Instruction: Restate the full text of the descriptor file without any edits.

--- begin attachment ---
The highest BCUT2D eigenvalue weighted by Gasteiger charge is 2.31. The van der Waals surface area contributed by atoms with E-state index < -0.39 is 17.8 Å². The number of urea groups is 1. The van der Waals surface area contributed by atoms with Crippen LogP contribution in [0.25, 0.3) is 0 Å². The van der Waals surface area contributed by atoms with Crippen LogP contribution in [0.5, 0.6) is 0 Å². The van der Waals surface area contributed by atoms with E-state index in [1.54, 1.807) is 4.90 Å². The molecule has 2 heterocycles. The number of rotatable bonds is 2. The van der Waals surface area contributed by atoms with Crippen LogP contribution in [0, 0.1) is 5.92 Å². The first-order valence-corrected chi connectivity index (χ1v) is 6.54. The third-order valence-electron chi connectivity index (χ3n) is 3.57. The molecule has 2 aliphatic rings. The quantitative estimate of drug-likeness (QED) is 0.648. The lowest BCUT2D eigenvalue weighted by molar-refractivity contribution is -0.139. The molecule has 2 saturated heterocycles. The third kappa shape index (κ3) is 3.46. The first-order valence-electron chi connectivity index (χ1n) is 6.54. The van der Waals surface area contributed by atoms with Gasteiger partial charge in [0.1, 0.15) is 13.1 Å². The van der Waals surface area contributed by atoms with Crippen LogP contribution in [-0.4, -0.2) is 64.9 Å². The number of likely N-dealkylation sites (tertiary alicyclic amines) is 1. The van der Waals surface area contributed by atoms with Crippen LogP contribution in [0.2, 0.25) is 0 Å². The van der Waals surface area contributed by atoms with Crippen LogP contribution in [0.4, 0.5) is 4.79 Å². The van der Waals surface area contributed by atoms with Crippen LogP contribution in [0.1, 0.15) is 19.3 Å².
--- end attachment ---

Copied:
The highest BCUT2D eigenvalue weighted by Gasteiger charge is 2.31. The van der Waals surface area contributed by atoms with E-state index < -0.39 is 17.8 Å². The number of urea groups is 1. The van der Waals surface area contributed by atoms with Crippen LogP contribution in [0.25, 0.3) is 0 Å². The van der Waals surface area contributed by atoms with Crippen LogP contribution in [0.5, 0.6) is 0 Å². The van der Waals surface area contributed by atoms with E-state index in [1.54, 1.807) is 4.90 Å². The molecule has 2 heterocycles. The number of rotatable bonds is 2. The van der Waals surface area contributed by atoms with Crippen LogP contribution in [0, 0.1) is 5.92 Å². The first-order valence-corrected chi connectivity index (χ1v) is 6.54. The third-order valence-electron chi connectivity index (χ3n) is 3.57. The molecule has 2 aliphatic rings. The quantitative estimate of drug-likeness (QED) is 0.648. The lowest BCUT2D eigenvalue weighted by molar-refractivity contribution is -0.139. The molecule has 2 saturated heterocycles. The third kappa shape index (κ3) is 3.46. The first-order valence-electron chi connectivity index (χ1n) is 6.54. The van der Waals surface area contributed by atoms with Gasteiger partial charge in [0.1, 0.15) is 13.1 Å². The van der Waals surface area contributed by atoms with Crippen LogP contribution in [-0.4, -0.2) is 64.9 Å². The number of likely N-dealkylation sites (tertiary alicyclic amines) is 1. The van der Waals surface area contributed by atoms with Crippen LogP contribution in [0.2, 0.25) is 0 Å². The van der Waals surface area contributed by atoms with Crippen LogP contribution in [0.4, 0.5) is 4.79 Å². The van der Waals surface area contributed by atoms with Crippen LogP contribution in [0.1, 0.15) is 19.3 Å².